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EVs Are Finally (Sort Of) Reckoning With The Eternal Charging Standard Problem

Jalopnik logo Jalopnik 7/29/2021 Adam Ismail
a car parked on the side of a road © Image: Electrify America

Given the variety of EVs on the market today and the sheer pace at which the tech is advancing, it was only a matter of time before the auto industry and infrastructure planners found themselves facing the same kinds of dilemmas tech companies do when they’re forced to drop old standards and adopt new ones.

A common fast-charging standard has emerged for every EV that isn’t made by Tesla, and it’s called CCS. CHAdeMO, the outgoing standard, is really only used by the Nissan Leaf anymore. But with the upcoming Ariya electric crossover, Nissan is transitioning to CCS just like everyone else pretty much already has. That essentially puts the nail in the coffin for CHAdeMO, though its days have certainly been numbered for a while now.

Electrify America, which operates roughly 2,600 DC fast chargers across the country, quietly announced in its Cycle 3 Investment Plan back in June that it will begin phasing out CHAdeMO plugs next year in favor of CCS-only terminals outside California. However, nobody noticed until InsideEVs unearthed it earlier this week.

This would seem to leave Leaf owners out in the cold, until you realize how rarely CHAdeMO was actually being used on the company’s equipment. From Page 46 of the Investment Plan (emphasis mine):

In recent years, the automotive industry has converged on CCS as the non-proprietary standard of choice for vehicles in the U.S. Nissan, the last BEV manufacturer producing CHAdeMO vehicles for the North American market, has announced that the upcoming Ariya will use CCS charging. As sales of all new BEVs shift to CCS, Electrify America forecasts that over 90% of the non-Tesla BEVs in operation will use CCS by 2025. Electrify America is already seeing this shift at our stations. CHAdeMO usage (including Tesla via CHAdeMO adapter) accounted for just 9% of station usage in the first quarter of 2021, down from 15% in 2019, despite CHAdeMO chargers making up over 20% of all DCFC equipment at our stations. In addition, whereas historically a CHAdeMO adapter was the only way to fast charge Tesla vehicles outside of the Supercharger network, in late-2020 Setec Power released a CCS to Tesla adapter, thereby unlocking CCS chargers to interested Tesla drivers.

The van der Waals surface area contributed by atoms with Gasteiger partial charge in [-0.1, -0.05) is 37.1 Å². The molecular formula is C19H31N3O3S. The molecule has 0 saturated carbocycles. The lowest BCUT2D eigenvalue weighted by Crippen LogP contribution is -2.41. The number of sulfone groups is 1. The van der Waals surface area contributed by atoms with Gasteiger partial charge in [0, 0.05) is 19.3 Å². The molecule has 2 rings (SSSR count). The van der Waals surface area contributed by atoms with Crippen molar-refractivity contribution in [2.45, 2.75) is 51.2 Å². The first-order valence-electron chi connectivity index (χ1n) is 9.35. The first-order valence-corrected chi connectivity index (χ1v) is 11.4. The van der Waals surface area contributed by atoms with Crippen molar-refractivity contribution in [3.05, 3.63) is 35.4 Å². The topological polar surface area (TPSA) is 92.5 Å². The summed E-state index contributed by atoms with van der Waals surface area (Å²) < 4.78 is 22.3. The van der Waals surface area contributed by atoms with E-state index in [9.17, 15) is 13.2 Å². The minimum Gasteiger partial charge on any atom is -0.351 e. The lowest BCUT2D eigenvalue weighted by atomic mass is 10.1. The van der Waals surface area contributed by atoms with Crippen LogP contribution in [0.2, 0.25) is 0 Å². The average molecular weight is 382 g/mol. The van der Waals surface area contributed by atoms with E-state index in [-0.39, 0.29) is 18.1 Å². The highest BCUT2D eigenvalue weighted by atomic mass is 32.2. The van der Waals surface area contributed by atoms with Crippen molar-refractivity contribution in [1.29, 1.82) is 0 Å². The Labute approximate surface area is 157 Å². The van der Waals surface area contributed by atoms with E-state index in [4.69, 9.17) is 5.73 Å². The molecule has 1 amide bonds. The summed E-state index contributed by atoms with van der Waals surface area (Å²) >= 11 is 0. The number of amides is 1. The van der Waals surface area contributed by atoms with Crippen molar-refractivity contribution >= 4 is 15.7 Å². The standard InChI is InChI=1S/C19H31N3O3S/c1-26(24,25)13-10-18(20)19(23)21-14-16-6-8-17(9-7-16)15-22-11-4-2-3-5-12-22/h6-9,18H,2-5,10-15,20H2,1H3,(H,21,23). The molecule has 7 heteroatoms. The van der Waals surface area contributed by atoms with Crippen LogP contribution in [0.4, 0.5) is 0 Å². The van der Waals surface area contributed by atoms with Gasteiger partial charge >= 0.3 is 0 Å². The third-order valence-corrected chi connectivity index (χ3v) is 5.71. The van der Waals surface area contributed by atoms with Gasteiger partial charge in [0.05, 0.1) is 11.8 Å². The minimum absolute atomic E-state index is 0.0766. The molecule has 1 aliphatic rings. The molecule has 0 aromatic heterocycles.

If you do own a Leaf and plan to keep it for a good while, it’s not like Electrify America is going to start destroying CHAdeMO plugs where they’re already installed. The company says it will “focus its Cycle 3 investment on the future of electrification and deploy CCS as the non-proprietary standard at our stations.” In other words, this impacts what Electrify America will build in the future rather that what exists today.


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It’s also worth noting that J-1772 plugs are far more widely available and basically used in everything (including the Leaf), though they recharge at slower Level 2 speeds. Searching my immediate surroundings northwest of the I-78 corridor in New Jersey via PlugShare, it’s far more difficult to locate a CHAdeMO-equipped station than a J-1772- or CCS-equipped one.

In fact, I’m amazed a CHAdeMO-to-CCS adapter, like the one mentioned in the excerpt for Tesla’s proprietary standard, doesn’t exist yet. I’m especially surprised Nissan hasn’t funded its development, considering its customers are the ones that will be directly affected by this decision and the company continues to sell the Leaf today with the legacy port intact.

The industry has effectively rallied around CCS, and even Tesla will supposedly make its “Supercharger network open to other cars this year,” if you’re the sort of person that places any faith in an Elon Musk tweet. Things are converging the way they always should have, at least for the moment. Still, I wonder if cars are now cursed to change standards every few generations the same way your smartphone does. Because everyone loves that.

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